Euripides: Rhesus (disputed)
Aristophanes: The Knights

Aristophanes: The Acharnians

The Acharnians (Greek: Ἀχαρνεῖς) is the oldest surviving play by Aristophanes and thus the oldest extant comedy in the world. It satirises the plight of rural Athenians during the early Peloponnesian War, through its central character Dikaiopolis, who concludes his own private peace treaty with the Spartans.

Free online texts

Gutenberg: The Acharnians. English translation, HTML format.

Internet Archive: Aristophanes I - Acharnians, Knights, Clouds, Wasps.  Greek text and English translation. Public domain Loeb edition, multiple formats.

Internet Classics Archive: The Acharnians. HTML and TXT formats.

Loebulus: Aristophanes I: Acharnians. Knights. Clouds. Wasps. Greek text and English translation. PDF of public domain Loeb edition.

Perseus: Greek text and English translation. HTML and XML formats.

Poetry in Translation: Acharnians, translated by George Theodoridis. Multiple formats.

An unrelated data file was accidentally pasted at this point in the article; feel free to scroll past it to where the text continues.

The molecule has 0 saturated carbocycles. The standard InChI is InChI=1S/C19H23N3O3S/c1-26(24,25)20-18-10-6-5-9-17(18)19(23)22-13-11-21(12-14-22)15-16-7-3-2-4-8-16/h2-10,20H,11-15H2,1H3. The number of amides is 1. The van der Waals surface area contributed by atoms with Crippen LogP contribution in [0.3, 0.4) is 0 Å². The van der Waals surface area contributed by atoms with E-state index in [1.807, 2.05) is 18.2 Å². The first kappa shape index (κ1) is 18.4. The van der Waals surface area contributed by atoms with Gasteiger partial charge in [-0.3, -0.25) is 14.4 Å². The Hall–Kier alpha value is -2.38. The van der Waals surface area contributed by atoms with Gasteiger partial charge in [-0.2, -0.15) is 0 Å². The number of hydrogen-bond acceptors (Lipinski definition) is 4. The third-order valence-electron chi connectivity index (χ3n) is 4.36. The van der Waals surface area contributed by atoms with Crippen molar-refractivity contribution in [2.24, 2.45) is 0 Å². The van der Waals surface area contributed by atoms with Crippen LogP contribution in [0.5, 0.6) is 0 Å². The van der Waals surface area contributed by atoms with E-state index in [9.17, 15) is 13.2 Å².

University of Adelaide: The Acharnians. English translation, HTML format.

Wikisource: Greek text and English translations. Multiple formats.

Other Resources

History of Ancient Greece: o54- Old Comedy and Aristophanes. Podcast by Ryan Stitt.

Librivox: The Acharnians (Billson translation). Public domain audiobook.

Wikipedia: The Acharnians.

The Great Conversation: Further reading at Tom's Learning Notes

Aeschylus - briefly mentioned with respect in the play.

Euripides - satirised here as in many of Aristophanes' plays.

Herodotus - several passages are thought to allude to Herodotus' work.

Thucydides - Our best source for the political events which provided the occasion for Aristophanes' satire.

Ancient Greek resources: Learn to read Greek classics in the original.

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